Case #3 (FISH LIVER): “A 14-year-old Chinese boy presented with a 12-h history of vomiting, severe headache and sore red eyes after ingestion of 8–10 pieces of Polyprion oxygeneios (Hapuka) fish liver. His mother and sibling also had similar symptoms after ingestion of the same fish livers. He was also taking a regular vitamin supplement that contained vitamin A.”

Source of the above 3 cases:

Rebecca M Hayman, Stuart R Dalziel, Acute Vitamin A Toxicity: a Report of Three Paediatric Casese, Journal of Paediatrics and Child Health (48), 2012,  https://onlinelibrary.wiley.com/doi/10.1111/j.1440-1754.2011.02122.x

Case #4, #5, #6 (FISH LIVER): “In December 2007, three patients (two males 41 and 13 years of age and one woman 39 years of age) of the same family ate the liver and muscle of a large fish (about 20 kg) in Keelung, North Taiwan. Three to 4 hours after ingestion, the symptoms appeared as headache, nausea, vomiting, fever, vertigo, and visual disorientation, followed by peeling of the skin after 1 week. The 41-year-old man suffered serious peeling of the skin that took more than 3 months to heal.”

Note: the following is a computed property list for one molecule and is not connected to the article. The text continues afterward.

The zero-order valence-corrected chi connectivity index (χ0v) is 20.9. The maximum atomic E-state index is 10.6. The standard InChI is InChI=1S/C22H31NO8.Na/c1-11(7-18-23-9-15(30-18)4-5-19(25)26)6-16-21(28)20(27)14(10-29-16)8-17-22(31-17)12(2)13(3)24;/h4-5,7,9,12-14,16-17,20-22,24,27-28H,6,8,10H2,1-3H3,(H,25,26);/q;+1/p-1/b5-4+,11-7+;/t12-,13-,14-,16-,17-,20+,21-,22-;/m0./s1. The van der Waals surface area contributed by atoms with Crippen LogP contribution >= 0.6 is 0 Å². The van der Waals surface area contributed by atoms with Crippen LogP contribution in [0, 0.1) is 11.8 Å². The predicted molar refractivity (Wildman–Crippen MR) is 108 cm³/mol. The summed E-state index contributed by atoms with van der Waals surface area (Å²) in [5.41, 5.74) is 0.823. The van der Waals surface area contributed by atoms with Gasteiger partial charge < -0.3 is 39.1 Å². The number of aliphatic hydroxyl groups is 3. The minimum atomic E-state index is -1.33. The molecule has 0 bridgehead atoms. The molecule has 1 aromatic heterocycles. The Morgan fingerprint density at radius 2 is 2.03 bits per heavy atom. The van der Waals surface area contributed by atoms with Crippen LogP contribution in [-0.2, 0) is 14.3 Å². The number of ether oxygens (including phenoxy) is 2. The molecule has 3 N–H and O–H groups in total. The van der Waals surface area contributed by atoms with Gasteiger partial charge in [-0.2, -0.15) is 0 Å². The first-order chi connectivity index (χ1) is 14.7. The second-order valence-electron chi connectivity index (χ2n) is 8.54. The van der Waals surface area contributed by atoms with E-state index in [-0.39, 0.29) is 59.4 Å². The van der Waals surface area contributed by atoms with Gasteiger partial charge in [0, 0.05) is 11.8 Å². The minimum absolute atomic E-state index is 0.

Deng-Fwu Hwang et al, Species Identification and Vitamin A Level in Lutjanid Fish Implicated in Vitamin A Poisoning, Journal of Food Protection, 1 April 2010, Pages 769-773


Case #7 to #17 (11 patients) (FISH LIVER): “Eleven patients (five men, six women) aged from 15 to 45 years were studied at the medical unit of the General Hospital, Colombo, Sri Lanka. The patients belonged to three different families and were taken ill after a meal that included the liver curry of the fish Istiophorus gladius (sailfish, Sinhala: Talapath). The quantity of the fish eaten was about 113 g (4 oz) each. All patients complained of headache and drowsiness, the headache being severe and constant occurring within five to eight hours of the meal; one patient experienced nausea and five vomiting; blurring of vision and redness of eyes without diplopia was present in six cases; and a superficial peeling dermatitis was noted in nine of the patients in the face, neck, and back of chest”,